• FIG. 4 is a cross-sectional view of a typical prior art stuffing box assembly used with pumps as, for example, plunger pumps; and [0027]
  • FIG. 5 is a view similar to FIG. 4 illustrating a sealing assembly of the present invention deployed in a conventional prior art stuffing box housing.[0028]
  • DESCRIPTION OF THE ILLUSTRATED EMBODIMENTS
  • Referring first to FIG. 1, there is illustrated a typical round stuffing box, indicated generally at [0029] 10, that may be employed with a conventional jack pump or rod pump used to extract oil and other liquids from wells. The stuffing box 10 includes a tubular housing 12 that forms a passageway 14 through which a cylindrical pump rod 13 reciprocates. The stuffing box housing may be constructed of steel, brass or other suitable material. The housing 12 includes a radially inwardly extending annular ledge 16 at one axial housing end. The housing 12 is also provided with a port 18 that extends through the housing wall. A one-way flow grease fitting, or buttonhead, 19 is threaded into the port 18 for injection of a flowable sealant into the stuffing box.
  • Disposed in the housing [0030] 12 is a split metal adapter ring 20 that engages the annular ledge 16. The ring 20 may be constructed of steel, brass or any other suitable material. The two semicircular halves of the split adapter ring 28 are held together about the rod 13 with a snap ring 22, or other suitable device. Engaging the internal axial end of the adapter ring 20 is an annular, fabric or fiber heeled, flexible elastomeric lip-type seal 24. The seal 24 may be constructed of a layered and/or composite construction of suitable rigid, semi-rigid, and flexible materials as required to provide the necessary sealing and wear characteristics.
  • The seal [0031] 24 has a substantially square cross-sectional configuration with an internally facing, flexible concave axial end surface 24 a. A second split adapter ring 26, similar to the adapter ring 20, engages a second flexible annular seal 28, similar to the seal 24. The seal 28 has an internally facing concave axial end surface 28 a. The seals 24 and 28 are axially spaced from one another to effectively form an annular sealing space between the pump rod 13 and the housing 12. The opposed concave seal faces 24 a and 28 a provide curving, axial end barriers and pressure lip seals to the annular seal space.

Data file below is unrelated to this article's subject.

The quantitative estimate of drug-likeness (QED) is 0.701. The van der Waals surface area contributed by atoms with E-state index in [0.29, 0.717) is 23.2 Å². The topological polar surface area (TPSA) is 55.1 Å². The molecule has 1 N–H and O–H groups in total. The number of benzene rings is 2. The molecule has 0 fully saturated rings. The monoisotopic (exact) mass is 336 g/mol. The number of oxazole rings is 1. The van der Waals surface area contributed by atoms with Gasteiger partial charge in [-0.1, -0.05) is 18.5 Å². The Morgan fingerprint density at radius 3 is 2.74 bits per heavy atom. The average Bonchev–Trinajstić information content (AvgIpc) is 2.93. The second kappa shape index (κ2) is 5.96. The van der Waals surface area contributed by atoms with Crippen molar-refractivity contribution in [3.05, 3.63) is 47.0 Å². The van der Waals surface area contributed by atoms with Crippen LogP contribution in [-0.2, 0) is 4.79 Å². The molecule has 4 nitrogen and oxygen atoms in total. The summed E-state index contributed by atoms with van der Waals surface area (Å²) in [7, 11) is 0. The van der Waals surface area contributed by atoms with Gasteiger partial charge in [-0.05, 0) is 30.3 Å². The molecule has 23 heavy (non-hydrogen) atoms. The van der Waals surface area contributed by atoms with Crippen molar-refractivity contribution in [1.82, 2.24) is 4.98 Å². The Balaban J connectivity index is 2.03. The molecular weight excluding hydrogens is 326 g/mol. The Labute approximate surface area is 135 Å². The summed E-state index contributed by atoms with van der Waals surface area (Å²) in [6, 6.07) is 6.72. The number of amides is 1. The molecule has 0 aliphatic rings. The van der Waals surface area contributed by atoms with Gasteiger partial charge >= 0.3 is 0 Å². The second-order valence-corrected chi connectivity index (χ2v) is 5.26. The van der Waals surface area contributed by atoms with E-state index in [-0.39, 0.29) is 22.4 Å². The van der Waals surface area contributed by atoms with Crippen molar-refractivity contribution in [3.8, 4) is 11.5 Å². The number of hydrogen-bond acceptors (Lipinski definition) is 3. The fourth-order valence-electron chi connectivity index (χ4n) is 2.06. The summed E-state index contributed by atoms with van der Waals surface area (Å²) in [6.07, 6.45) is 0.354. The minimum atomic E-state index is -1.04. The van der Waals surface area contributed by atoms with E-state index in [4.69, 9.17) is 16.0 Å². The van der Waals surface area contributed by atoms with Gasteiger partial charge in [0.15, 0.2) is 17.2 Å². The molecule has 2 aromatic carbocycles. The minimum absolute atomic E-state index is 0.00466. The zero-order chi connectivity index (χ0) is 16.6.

• The assembly [0032] 10 further includes a gland 30 threadedly engaged with the housing 12 to provide axial containment of the packing material in the housing. The gland 30 may be constructed of steel, brass or other suitable material. Contained within the annular space between seal rings 24 and 28 is an injectable sealant or packing 32 that can be injected into the annular sealing space through the grease fitting 19.
  • The seal rings [0033] 24 and 28 may generally be formed of molded thermoplastics or composites thereof that may include fabric reinforcement or various other combinations of materials commonly used to make seals. The injectable sealant 32 injected through the grease fitting 19 is preferably comprised of a carrier or binder containing greases, oils and other viscous polymers in which are suspended a blend of fibers and other filler materials that act as barriers to leakage. A suitable such injectable sealant is sold under the trademark U-Pak® by Utex Industries, Inc. of Houston, Tex.
  • The seal rings [0034] 24 and 28 are not continuous rings, but rather have had their circular bodies cut or split to permit them to be opened and wrapped around the rod 13. When in place, the seal rings encircle the rod with the respective ends of each seal ring abutting. The surface configurations at the abutting ends of the seal rings conform to mesh together with minimum separation when the rings are assembled about the rod 13. Splitting the sealing components of the assembly 10 permits the sealing assembly in the housing 12 to be repaired or replaced without first having to remove the rod 13 from the stuffing box. As a result, an in situ seal repair or replacement may be made without necessitating the complete shutting down and/or disassembly of the jack pump rod string.